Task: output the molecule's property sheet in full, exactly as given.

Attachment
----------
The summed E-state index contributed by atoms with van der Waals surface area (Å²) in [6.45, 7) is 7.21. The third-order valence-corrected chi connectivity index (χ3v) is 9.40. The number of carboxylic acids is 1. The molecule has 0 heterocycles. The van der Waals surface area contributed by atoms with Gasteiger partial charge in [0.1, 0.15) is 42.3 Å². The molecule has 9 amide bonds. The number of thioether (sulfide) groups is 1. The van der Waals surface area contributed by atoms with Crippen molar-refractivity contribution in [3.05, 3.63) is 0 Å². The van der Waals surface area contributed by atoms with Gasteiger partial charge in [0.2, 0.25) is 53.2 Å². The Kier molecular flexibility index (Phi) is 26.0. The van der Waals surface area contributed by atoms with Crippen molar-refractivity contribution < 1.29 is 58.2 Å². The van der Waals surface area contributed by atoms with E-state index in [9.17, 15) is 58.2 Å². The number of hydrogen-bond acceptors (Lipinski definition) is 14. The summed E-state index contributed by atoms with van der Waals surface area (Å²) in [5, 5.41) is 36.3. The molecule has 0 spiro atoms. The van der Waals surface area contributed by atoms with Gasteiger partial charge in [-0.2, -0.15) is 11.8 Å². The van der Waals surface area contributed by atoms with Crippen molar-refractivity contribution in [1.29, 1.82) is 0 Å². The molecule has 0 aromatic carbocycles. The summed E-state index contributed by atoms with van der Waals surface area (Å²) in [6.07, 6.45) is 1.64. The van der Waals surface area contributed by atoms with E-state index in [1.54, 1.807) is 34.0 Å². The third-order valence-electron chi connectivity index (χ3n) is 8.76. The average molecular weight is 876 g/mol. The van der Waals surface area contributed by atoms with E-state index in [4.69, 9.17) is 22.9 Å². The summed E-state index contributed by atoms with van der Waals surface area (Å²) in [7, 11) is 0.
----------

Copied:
The summed E-state index contributed by atoms with van der Waals surface area (Å²) in [6.45, 7) is 7.21. The third-order valence-corrected chi connectivity index (χ3v) is 9.40. The number of carboxylic acids is 1. The molecule has 0 heterocycles. The van der Waals surface area contributed by atoms with Gasteiger partial charge in [0.1, 0.15) is 42.3 Å². The molecule has 9 amide bonds. The number of thioether (sulfide) groups is 1. The van der Waals surface area contributed by atoms with Crippen molar-refractivity contribution in [3.05, 3.63) is 0 Å². The van der Waals surface area contributed by atoms with Gasteiger partial charge in [0.2, 0.25) is 53.2 Å². The Kier molecular flexibility index (Phi) is 26.0. The van der Waals surface area contributed by atoms with Crippen molar-refractivity contribution < 1.29 is 58.2 Å². The van der Waals surface area contributed by atoms with E-state index in [9.17, 15) is 58.2 Å². The number of hydrogen-bond acceptors (Lipinski definition) is 14. The summed E-state index contributed by atoms with van der Waals surface area (Å²) in [5, 5.41) is 36.3. The molecule has 0 spiro atoms. The van der Waals surface area contributed by atoms with Gasteiger partial charge in [-0.2, -0.15) is 11.8 Å². The van der Waals surface area contributed by atoms with Crippen molar-refractivity contribution in [1.29, 1.82) is 0 Å². The molecule has 0 aromatic carbocycles. The summed E-state index contributed by atoms with van der Waals surface area (Å²) in [6.07, 6.45) is 1.64. The van der Waals surface area contributed by atoms with E-state index in [1.54, 1.807) is 34.0 Å². The third-order valence-electron chi connectivity index (χ3n) is 8.76. The average molecular weight is 876 g/mol. The van der Waals surface area contributed by atoms with E-state index in [4.69, 9.17) is 22.9 Å². The summed E-state index contributed by atoms with van der Waals surface area (Å²) in [7, 11) is 0.